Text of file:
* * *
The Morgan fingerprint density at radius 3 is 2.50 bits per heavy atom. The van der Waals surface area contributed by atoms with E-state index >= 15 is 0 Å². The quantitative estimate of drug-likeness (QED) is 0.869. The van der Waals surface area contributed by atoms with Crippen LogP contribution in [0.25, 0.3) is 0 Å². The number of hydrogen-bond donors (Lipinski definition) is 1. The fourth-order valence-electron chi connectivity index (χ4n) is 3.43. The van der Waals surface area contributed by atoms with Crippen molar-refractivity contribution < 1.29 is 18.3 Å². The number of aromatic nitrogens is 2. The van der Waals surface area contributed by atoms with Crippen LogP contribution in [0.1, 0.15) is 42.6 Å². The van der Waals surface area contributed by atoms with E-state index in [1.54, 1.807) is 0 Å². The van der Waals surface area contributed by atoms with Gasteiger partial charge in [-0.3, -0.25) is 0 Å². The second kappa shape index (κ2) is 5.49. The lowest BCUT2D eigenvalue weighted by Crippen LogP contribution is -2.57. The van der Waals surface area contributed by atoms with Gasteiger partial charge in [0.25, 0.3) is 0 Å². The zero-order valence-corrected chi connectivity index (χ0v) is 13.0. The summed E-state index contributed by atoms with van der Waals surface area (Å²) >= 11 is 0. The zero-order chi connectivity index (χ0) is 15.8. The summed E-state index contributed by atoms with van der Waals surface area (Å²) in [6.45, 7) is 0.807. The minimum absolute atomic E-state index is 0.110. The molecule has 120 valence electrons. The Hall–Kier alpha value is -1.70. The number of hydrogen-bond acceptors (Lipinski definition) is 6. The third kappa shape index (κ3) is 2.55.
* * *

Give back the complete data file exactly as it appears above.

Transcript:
The Morgan fingerprint density at radius 3 is 2.50 bits per heavy atom. The van der Waals surface area contributed by atoms with E-state index >= 15 is 0 Å². The quantitative estimate of drug-likeness (QED) is 0.869. The van der Waals surface area contributed by atoms with Crippen LogP contribution in [0.25, 0.3) is 0 Å². The number of hydrogen-bond donors (Lipinski definition) is 1. The fourth-order valence-electron chi connectivity index (χ4n) is 3.43. The van der Waals surface area contributed by atoms with Crippen molar-refractivity contribution < 1.29 is 18.3 Å². The number of aromatic nitrogens is 2. The van der Waals surface area contributed by atoms with Crippen LogP contribution in [0.1, 0.15) is 42.6 Å². The van der Waals surface area contributed by atoms with E-state index in [1.54, 1.807) is 0 Å². The van der Waals surface area contributed by atoms with Gasteiger partial charge in [-0.3, -0.25) is 0 Å². The second kappa shape index (κ2) is 5.49. The lowest BCUT2D eigenvalue weighted by Crippen LogP contribution is -2.57. The van der Waals surface area contributed by atoms with Gasteiger partial charge in [0.25, 0.3) is 0 Å². The zero-order valence-corrected chi connectivity index (χ0v) is 13.0. The summed E-state index contributed by atoms with van der Waals surface area (Å²) >= 11 is 0. The zero-order chi connectivity index (χ0) is 15.8. The summed E-state index contributed by atoms with van der Waals surface area (Å²) in [6.45, 7) is 0.807. The minimum absolute atomic E-state index is 0.110. The molecule has 120 valence electrons. The Hall–Kier alpha value is -1.70. The number of hydrogen-bond acceptors (Lipinski definition) is 6. The third kappa shape index (κ3) is 2.55.